That man will not be long agrecable, whom we see only in times of scriousness and severity; and therefore, to maintain the softness and serenity of benevolence, it is necessary that friends partake each other's pleasures as well as cares, and be led to the same diversions by similitude of taste. This is, however, not to be considered as equally indispensable wic conformity of principles, because any man may honestly, according to the precepts of Horace, resign the gratifications of taste to the humour of another, and friendship may well deserve the sacrifice of pleasure, though not of conscience.

It was once confessed to me, by a painter, that no professor of his art cver loved another. This declaration is so far justified by the knowledge of life, as to damp the hopes of warm and constant friendship between men whom their studies have made competitors, and whom every favourer and every censurer are hourly inciting against each other. The utmost expectation that experience can warrant, is, that they should forbear open hostilities and secret machinations, and, when the whole fraternity is attacked, be able to unite against a common foe. Some however, though few, may perhaps be found, in whom anulation has not been able to overpower generosity, who are distinguished froin lower beings by nobler motives than the love of fame, and can preserve the sacred fane of friendship from the gusts of pride, and the rubbish of interest.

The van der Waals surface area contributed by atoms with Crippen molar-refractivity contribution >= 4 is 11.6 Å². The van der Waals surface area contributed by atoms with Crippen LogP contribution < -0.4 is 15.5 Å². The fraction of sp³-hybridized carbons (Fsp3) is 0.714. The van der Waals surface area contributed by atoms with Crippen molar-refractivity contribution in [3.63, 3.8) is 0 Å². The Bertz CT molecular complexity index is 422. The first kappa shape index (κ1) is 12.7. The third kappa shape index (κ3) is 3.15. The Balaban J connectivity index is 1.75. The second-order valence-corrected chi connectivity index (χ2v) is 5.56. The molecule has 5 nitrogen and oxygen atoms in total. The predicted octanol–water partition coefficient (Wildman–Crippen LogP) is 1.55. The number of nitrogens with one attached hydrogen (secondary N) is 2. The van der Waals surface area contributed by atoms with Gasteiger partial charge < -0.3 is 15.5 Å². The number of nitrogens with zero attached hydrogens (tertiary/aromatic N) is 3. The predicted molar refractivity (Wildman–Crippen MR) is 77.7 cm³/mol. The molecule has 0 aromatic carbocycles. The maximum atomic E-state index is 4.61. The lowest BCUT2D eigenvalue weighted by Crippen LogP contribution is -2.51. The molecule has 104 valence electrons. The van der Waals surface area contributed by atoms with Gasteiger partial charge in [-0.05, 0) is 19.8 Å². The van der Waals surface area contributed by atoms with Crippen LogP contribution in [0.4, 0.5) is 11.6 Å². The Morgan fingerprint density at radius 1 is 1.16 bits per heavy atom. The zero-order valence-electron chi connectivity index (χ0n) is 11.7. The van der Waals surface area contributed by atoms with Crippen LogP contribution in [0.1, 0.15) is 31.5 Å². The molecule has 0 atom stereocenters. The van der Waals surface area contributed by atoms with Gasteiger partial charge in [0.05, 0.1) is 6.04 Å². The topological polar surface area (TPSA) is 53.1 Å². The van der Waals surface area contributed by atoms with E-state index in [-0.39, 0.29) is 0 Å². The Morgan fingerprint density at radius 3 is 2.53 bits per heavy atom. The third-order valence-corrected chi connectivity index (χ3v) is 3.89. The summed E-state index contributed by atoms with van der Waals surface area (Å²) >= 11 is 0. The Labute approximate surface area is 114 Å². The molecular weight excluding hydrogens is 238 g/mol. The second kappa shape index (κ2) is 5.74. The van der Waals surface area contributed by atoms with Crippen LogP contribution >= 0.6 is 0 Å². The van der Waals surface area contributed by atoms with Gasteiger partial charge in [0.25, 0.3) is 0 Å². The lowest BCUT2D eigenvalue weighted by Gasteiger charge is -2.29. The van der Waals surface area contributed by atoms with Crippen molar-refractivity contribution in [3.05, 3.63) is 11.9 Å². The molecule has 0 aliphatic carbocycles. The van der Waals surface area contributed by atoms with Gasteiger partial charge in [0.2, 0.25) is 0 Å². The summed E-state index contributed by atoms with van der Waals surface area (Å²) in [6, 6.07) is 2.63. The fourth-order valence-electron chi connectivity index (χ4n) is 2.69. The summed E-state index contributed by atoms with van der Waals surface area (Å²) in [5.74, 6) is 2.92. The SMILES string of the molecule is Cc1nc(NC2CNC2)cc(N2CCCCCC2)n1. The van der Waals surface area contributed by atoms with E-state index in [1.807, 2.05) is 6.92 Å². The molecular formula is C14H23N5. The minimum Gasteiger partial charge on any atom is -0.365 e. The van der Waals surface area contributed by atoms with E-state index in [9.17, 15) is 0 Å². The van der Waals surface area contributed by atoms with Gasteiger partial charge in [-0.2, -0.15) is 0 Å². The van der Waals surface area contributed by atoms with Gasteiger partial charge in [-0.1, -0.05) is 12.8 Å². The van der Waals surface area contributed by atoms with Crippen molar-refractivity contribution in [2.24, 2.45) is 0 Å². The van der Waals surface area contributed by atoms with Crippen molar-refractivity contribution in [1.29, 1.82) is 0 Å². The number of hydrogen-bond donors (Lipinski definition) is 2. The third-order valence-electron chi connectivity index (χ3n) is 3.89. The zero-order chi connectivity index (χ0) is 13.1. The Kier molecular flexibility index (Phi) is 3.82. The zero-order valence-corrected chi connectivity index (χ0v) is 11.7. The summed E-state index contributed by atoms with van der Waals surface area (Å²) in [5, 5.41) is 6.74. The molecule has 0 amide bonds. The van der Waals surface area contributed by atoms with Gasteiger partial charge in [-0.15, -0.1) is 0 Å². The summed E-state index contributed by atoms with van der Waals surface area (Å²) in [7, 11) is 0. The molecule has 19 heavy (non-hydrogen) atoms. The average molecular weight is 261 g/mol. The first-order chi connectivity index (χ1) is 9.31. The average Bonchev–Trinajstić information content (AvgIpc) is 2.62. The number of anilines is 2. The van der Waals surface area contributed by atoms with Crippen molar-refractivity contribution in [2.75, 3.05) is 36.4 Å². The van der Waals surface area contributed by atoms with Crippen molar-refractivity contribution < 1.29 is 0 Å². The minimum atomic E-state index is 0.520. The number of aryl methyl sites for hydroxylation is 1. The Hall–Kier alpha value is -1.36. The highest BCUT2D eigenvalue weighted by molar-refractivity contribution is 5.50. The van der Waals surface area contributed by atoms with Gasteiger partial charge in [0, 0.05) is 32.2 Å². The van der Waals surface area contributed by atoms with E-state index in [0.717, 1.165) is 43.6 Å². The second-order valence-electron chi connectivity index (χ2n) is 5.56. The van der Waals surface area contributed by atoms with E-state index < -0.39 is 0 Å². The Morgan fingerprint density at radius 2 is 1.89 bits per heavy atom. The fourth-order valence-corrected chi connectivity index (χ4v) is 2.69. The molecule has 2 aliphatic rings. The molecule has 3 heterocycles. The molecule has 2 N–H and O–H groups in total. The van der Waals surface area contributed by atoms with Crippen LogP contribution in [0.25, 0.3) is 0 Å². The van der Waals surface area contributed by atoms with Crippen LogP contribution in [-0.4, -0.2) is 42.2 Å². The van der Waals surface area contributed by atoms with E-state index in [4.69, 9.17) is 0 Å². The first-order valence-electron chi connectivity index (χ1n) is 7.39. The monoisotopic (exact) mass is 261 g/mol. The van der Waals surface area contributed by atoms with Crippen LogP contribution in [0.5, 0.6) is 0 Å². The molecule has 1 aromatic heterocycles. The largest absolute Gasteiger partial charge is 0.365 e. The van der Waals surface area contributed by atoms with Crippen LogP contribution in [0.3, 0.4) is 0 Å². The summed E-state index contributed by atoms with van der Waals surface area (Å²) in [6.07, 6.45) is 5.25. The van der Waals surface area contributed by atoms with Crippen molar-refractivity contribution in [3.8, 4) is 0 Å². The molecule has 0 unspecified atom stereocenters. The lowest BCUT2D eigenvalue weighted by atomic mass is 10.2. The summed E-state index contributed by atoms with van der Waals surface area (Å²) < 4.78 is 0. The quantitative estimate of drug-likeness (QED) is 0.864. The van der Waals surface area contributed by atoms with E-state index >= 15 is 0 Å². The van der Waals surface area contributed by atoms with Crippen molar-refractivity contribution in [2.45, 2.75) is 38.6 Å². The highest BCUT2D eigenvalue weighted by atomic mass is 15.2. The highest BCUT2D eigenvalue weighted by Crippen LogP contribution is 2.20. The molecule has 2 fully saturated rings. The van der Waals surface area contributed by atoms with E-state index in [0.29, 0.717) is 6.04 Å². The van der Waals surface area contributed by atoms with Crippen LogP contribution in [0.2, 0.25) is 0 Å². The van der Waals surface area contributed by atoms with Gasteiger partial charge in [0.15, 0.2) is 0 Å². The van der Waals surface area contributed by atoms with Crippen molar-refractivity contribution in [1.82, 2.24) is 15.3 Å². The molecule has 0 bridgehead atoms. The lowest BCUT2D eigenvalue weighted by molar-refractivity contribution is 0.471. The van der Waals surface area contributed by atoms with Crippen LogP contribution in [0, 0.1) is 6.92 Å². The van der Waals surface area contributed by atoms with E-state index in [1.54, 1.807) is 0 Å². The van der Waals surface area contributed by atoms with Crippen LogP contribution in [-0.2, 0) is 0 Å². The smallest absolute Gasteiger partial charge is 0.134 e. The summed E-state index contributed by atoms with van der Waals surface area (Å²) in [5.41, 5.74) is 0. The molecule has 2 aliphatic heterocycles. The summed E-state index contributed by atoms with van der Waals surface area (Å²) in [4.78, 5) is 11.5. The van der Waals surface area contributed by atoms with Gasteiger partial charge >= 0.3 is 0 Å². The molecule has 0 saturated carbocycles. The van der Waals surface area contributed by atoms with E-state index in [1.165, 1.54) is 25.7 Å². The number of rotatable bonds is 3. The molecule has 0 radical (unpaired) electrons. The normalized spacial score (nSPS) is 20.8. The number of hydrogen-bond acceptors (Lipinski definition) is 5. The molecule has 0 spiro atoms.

nobler

Friendship is seldom lasting but between equals, or where the superiority on one side is reduced by some equivalent advantage on the other. Benefits which cannot be repaid, and obligations which cannot be discharged, are not commonly found to increase affection; they excite gratitude indeed, and heighten veneration; but commonly take away that easy freedom and familiarity of intercourse, without which, though there may be fidelity, and zeal, and adınirațion, there cannot be friendship. Thus imperfect are all earthly blessings; the great effect of friendship is beneficence, yet by the first act of unconmon kindness it is endangered, like plants that bear their fruit and die. Yet this consideration ought not to restrain bounty, or repress compassion; for duty is to be preferred before convenience, and he that loses part of the pleasures of friendship by his generosity, gains in įts place the gratulation of his conscience.

NUMB. 65. TUESDAY, October 30, 1750.

-Garrit uniles
Er re fabellas.

The cheerful

sage,

when solemn dictates fail, Conceals the moral counsel in a tale.

OBIDAH, the son of Abensina, left the cara

vansera carly in the morning, and pursued his journey through the plains of Indostan. He was fresh and vigorous with rest; be was animated with hope; he was incited by desire; he walked swiftly forward over the valleys, and saw the hills gradually rising before him. As he passed along, his ears were delighted with the morning song of the bird of paradise, he was fanned by the last flutters of the sinking breeze, and sprinkled with dew by groves of spices; he sometimes contemplated the towering height of the oak, monarch of the hills; and sometimes caught the gentle fragrance of the primrose, eldest daughter of the spring: all his senses were gratified, and all care was banished from his heart.

Thus he went on till the sun approached his meridian, and the increasing 'heat preyed upon his strength; he then looked round about him for some more coinmodious path. He saw, on his right hand, a grove that seemed to wave its shades as a sign of invitation; he entered it, and found the coolness and verdure irresistibly pleasant. He did not, however, forget whither he was travelling, but found

a narrow